tbh i find solarpunk kind of naive and self-congratulatory but at the same time it’s tremendously hopeful and also i’m super weak to art noveau aesthetic, so why not! i’m really interested in if this is going to go anywhere or just be one more quick little n-punk fad.
this reminds me of the thing I’ve been wondering about for a while: the thing about solarpunk is that it doesn’t seem to be very, well, punk. Now I am the furthest thing from an expert on this, I am just bouncing shit around, but I always thought that cyberpunk/steampunk/whateverpunk required a certain amount of bitterness about the society you were in, a certain amount of scraping by on the scraps and the edges. Illicit scraps of power. Hackers teasing bits of truth from the terrifying datanets of the world. Urchins in waistcoats picking pockets and fleeing through the tunnels under the roaring steam-engines. Wrestling what you can from a world that other people have used up, a world that doesn’t want you.
And a huge part of solarpunk, or solar’punk’ - and I think a big part of why people are picking it up - is that none of that is there. It’s a world in renewal, a world expanding its bounty out towards the edges, a world where you can sidle in and sit under the vines and breathe, no matter what you’re looking for. And, don’t get me wrong, that is refreshing as shit. Recent dystopian trends have left me hungry for hopeful futures, and apparently I’m not the only one. But it makes me question the punk part. It’s more solarworld, solarfuture, but those aren’t recognizable Things, and it’s easier to convey an idea when you tie it to a Thing.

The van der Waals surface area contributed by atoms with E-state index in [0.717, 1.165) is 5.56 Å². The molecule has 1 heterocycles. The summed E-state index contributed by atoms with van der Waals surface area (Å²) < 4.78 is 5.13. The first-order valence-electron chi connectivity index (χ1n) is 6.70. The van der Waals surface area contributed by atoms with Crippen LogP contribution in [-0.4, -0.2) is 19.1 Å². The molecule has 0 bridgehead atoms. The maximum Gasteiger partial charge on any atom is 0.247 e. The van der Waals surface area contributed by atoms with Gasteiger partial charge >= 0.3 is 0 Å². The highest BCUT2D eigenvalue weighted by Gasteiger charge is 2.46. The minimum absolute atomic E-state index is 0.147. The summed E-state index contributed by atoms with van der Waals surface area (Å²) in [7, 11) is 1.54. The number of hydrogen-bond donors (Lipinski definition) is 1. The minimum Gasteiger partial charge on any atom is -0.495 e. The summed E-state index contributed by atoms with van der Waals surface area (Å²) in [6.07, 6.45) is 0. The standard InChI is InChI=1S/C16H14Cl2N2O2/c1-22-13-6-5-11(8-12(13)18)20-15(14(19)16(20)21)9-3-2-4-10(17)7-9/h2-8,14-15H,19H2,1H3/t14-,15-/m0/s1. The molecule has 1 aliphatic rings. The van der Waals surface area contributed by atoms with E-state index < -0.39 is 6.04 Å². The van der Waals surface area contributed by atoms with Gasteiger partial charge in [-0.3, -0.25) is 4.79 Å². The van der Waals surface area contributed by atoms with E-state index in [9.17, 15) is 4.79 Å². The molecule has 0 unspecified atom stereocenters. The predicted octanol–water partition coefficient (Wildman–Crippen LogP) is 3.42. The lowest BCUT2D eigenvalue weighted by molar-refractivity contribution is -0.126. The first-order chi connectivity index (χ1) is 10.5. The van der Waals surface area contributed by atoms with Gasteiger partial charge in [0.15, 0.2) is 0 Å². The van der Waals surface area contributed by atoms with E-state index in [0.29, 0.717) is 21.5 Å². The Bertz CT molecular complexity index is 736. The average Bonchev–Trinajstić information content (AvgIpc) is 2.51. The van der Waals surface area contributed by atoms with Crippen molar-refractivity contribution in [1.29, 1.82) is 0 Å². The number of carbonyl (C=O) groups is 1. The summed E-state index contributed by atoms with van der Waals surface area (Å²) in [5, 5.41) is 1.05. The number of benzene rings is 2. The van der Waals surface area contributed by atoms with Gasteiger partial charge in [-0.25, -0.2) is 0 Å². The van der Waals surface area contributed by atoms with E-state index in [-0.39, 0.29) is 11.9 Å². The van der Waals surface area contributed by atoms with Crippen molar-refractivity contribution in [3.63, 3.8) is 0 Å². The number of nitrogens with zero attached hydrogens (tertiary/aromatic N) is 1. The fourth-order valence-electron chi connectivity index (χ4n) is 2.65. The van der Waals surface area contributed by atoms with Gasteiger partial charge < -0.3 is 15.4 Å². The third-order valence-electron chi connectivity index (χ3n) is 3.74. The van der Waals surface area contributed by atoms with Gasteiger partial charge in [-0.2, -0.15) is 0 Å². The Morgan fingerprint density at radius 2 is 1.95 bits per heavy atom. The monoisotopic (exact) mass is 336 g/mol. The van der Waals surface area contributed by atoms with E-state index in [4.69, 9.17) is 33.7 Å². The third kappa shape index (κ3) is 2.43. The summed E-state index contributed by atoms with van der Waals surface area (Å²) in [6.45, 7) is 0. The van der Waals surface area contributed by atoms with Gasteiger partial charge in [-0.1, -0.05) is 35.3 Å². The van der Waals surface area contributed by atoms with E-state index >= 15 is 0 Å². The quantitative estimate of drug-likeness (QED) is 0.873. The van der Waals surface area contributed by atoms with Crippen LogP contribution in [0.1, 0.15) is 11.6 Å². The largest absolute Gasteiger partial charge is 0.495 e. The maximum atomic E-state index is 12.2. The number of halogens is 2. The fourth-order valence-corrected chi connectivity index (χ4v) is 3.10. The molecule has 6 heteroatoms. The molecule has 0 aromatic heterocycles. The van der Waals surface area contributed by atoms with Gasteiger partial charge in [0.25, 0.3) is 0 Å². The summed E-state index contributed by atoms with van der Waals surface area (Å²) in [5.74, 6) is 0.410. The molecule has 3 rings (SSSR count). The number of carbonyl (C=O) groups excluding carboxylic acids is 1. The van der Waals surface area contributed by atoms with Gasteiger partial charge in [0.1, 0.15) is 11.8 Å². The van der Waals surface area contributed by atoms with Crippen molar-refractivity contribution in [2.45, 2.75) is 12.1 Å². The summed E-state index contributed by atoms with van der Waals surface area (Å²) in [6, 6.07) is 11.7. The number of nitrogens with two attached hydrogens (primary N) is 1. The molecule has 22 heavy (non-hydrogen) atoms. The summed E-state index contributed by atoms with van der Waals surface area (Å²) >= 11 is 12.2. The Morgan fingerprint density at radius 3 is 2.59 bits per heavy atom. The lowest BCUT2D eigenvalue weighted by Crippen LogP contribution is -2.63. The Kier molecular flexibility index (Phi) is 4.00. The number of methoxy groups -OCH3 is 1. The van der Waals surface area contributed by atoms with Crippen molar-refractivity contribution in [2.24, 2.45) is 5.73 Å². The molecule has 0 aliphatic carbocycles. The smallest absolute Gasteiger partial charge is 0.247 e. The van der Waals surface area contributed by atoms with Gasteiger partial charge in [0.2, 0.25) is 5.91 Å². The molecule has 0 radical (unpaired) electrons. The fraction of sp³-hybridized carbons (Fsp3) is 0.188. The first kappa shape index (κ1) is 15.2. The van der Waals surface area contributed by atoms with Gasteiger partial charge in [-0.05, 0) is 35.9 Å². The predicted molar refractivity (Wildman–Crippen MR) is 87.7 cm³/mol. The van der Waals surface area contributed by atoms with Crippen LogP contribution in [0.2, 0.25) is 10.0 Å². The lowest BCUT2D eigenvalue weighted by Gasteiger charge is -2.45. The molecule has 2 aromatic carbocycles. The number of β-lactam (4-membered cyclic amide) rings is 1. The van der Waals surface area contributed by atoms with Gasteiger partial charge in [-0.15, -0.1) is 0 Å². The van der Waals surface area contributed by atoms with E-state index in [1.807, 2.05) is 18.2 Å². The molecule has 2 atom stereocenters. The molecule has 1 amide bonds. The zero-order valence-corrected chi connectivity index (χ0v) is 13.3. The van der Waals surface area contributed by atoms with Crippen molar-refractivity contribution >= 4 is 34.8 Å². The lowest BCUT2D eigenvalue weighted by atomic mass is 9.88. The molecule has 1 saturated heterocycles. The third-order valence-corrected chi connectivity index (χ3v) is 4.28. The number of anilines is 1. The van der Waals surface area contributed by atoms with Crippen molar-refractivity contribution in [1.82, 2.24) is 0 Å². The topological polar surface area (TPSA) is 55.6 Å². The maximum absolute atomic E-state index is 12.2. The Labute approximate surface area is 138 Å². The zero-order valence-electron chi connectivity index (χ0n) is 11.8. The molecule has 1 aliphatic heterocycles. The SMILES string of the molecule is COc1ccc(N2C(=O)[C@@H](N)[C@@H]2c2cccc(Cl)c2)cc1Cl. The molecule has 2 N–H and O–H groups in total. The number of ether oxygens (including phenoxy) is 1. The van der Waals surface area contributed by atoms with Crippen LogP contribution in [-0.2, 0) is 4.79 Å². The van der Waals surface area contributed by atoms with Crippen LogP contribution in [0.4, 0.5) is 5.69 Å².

Like I said, I’m no expert, but I’ve been thinking about how I’d go about adding the punk-ish element back in (and, really, as I said, I like the extant solarpunk; this is about an alternate version in line with the name, not about “”“fixing”“” anything). I’m imagining little treasured hoards of plants on windowsills and fire escapes, people punching holes in tin cans and carrying them around for days to fill them up with little scrapes of fertile dirt, and balancing them on take-out trays for planters. Hiding them from landlords who don’t want plants in their buildings, bringing in bugs - growing them anyway, damn the landlords. Kids spraypainting graffiti made up of swirls and arches and bright soft greens, because all the walls have thirty years of neon spikes on them already. Women and girls who don’t like the way their curvy-chubby bodies look in pinching skintight jeans and high-tech jumpsuits that make it hard to breathe, so they say “screw it” and and sew together loose floaty drape-y things that look kind of strange at first, while they’re still figuring this out, but they don’t crush your stomach into your gut and you can move easily up and down the stairs when the elevator is broken and in the boiling humid heat of summer you can feel the breeze flow by you and swirl up your skirt. Someone reads a magazine article about outrageously rich people throwing “vitamin banquet” dinner parties, and how to throw a similar party on the affordable and reasonable budget of twice what she pays in rent each month, and when she mentions it to her landlord in the hall on Tuesday the landlord jokes about opening up the roof for a Vitamin D party, since that’s free, and then somehow the idea takes off and everyone on the block has rooftop sunshine potlucks on Saturday or Sunday afternoons, or sometimes Mondays or Wednesdays so the people who work the weekend shifts can make it. Everyone’s favorite science project is “make a solar-powered charger” so you can get your teacher to help you build something that’ll charge your phone or your game or whatever; some teachers catch on and make that a science unit, argue with the budget committees and shell out from their own pocket to buy the materials so the kids can do that, hope to God that this’ll convince at least a few of the kids that school is sometimes useful. Some clever entrepreneur selling sunshine tea by the sidewalk in a slow cart, carefully dodging various restrictions because there’s no actual electronic heating involved, just a few big jars and the daylight. People sneaking a little rebirth in around the edges of the world, instead of fighting for the table scraps. Maybe this is what your grandma, your great-grandmother, remembers, if you live in an original-flavor solarpunk future. Maybe this is how that got to be that way.